The Marinefax TR 1 shares all the features, such as compact size and light weight, as previous Marinefax recorders. It operates off 110 and 220 VAC as well as 12, 24, 32 VDC.

Circle 10 on Reader Service Card ATKINSON DYNAMICS Atkinson Dynamics, a division of Guy F. Atkinson Company, offers several industrial intercoms for the marine industry, which deliver clear dependable voice communication under the most severe operating conditions.

Solid-state components enable the intercoms to withstand vibration or rough usage, while cast aluminum cases prevent internal damage to operating components from dirt, corrosive fumes or moisture, as well as allow stations to be installed in unprotected outdoor locations.

Typical installations of Atkinson intercoms include onboard ship— bridge to deck or engine room, control center to diving bell—on offshore oil platforms—and throughout repair yards, drydocks, piers and storage areas.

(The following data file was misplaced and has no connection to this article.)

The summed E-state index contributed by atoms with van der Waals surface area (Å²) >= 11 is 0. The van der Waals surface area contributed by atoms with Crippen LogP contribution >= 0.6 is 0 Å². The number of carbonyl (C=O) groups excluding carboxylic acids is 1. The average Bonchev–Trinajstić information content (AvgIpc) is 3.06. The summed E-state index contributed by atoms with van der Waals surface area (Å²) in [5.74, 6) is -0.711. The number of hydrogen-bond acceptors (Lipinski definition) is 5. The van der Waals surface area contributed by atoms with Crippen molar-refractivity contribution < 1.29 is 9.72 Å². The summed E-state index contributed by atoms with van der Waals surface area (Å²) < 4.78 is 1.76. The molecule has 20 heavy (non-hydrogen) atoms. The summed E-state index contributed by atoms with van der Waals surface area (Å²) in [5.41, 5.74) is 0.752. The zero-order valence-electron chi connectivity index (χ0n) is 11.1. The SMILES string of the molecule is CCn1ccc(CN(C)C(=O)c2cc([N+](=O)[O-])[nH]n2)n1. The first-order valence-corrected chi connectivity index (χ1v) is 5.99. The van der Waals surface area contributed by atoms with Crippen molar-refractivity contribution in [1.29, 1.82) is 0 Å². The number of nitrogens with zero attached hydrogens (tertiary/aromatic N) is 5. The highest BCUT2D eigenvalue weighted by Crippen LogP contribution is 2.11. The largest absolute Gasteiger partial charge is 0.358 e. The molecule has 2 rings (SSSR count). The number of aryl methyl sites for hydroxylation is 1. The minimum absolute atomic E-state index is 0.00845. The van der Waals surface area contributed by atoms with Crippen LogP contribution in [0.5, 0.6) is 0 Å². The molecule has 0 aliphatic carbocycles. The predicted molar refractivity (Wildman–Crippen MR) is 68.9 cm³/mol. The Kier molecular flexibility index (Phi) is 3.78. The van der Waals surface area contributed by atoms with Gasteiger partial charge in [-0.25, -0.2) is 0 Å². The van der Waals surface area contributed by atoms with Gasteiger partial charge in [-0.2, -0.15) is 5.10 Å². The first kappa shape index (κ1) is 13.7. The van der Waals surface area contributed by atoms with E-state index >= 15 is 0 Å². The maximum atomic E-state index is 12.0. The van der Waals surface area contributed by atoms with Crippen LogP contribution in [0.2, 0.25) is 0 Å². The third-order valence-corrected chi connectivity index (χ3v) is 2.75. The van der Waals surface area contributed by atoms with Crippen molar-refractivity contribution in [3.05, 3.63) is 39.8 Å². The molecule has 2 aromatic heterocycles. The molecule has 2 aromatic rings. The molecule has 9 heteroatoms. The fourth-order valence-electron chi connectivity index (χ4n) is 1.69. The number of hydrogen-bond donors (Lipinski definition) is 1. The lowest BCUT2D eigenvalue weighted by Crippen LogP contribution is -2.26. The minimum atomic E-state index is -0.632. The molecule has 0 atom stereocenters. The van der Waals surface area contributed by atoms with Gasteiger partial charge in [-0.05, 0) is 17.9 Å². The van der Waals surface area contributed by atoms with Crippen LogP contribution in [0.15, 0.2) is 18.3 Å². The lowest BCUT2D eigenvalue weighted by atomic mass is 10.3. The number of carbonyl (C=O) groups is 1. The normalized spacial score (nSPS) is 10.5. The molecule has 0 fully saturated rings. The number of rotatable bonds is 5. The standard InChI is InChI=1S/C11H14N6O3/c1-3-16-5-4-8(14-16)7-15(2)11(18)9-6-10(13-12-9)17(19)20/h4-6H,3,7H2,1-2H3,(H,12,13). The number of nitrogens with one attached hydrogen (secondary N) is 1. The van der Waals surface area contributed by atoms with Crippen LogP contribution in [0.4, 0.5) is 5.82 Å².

Atkinson Dynamics intercoms perform well regardless of high ambient noise, weather or temperature extremes. Each unit is self-contained station that receives, amplifies and transmits, making it possible for the intercom systems to include almost any desired number of stations and to extend over very long distances. Installation is simple, since each unit plugs into a nearby AC or DC power source and then is connected by an ordinary low voltage two-wire cable.

Circle 11 on Reader Service Card AT&T AT&T Communications offers the at-sea communications service, "AT&T High Seas Calling." According to the company's slogan, "Out to Sea Doesn't Have to Mean Out of Touch," shipowners and operators can communicate while at sea via a High Seas phone call to clients or associates on shore or vice versa. High Seas Calling offers reliable, quality transmissions and AT&T operator service.

Circle 12 on Reader Service Card FRANK L. BEIER Frank L. Beier Radio, Inc., is the exclusive distributor of the Robertson Multipurpose Pilot RMP, On- Line-Monitor OLM, and the U.C.

Controls Sentinel.